The Electro Arc company obtained the Ames Portable Hardness Tester line in 1975 and began manufacturing the standard and superficial hardness testers and accessories. For a short period of time, the company also made Fowler Hardness Testers and in the mid 1980’s through the early 1990’s also made DoAll portable hardness testers. Ames is now a Stillion Industries product line, continuing to make and service all Ames Portable Hardness Testers and DoAll hardness testers with a serial number of 12000 or newer. Some DoAll Hardness testers were issued with serial numbers starting with 17 by mistake and these testers may not be eligible for repair or calibration.
Ames precision is based on the flex of the Ames Frame during hardness tests. Over time, the portable testers are no longer serviceable, they must be replaced. If you are considering buying a used Ames, DoAll or Fowler portable hardness tester, it is strongly recommended that you check the model number to determine if your tester is new enough to receive calibration or repair service.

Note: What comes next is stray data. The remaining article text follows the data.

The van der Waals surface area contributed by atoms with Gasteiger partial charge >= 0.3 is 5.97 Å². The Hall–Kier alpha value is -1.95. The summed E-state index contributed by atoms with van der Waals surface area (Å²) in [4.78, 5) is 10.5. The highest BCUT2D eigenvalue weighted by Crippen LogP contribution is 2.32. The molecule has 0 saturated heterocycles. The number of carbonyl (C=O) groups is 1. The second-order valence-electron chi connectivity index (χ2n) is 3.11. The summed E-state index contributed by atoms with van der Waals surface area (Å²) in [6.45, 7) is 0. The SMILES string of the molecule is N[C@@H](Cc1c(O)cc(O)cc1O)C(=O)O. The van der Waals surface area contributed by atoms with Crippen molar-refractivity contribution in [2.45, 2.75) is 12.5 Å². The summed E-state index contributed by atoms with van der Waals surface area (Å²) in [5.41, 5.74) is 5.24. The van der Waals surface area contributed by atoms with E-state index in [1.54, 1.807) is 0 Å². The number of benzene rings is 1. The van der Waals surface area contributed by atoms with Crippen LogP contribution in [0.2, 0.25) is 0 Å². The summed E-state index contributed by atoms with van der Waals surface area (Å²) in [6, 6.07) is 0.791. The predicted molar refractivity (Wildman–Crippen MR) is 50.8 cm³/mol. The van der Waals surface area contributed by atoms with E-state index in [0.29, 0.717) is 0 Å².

When determining if your Ames or DoAll precision tester can be calibrated or repaired, look at the model number engraved into the frame of the tester. If your portable tester does not have an engraved model number, chances are, it is not a genuine Ames Portable Hardness Tester. You can always call us with your model number because we have records of every portable hardness tester made and sold by Ames.
All portable hardness testers made and sold by Electro Arc, and now Stillion Industries feature the model number in the same place. DoAll and Fowler hardness testers also followed the same pattern. If you are planning to send your tester in for calibration or maintenance please be sure to include your company information with the tester when you send it.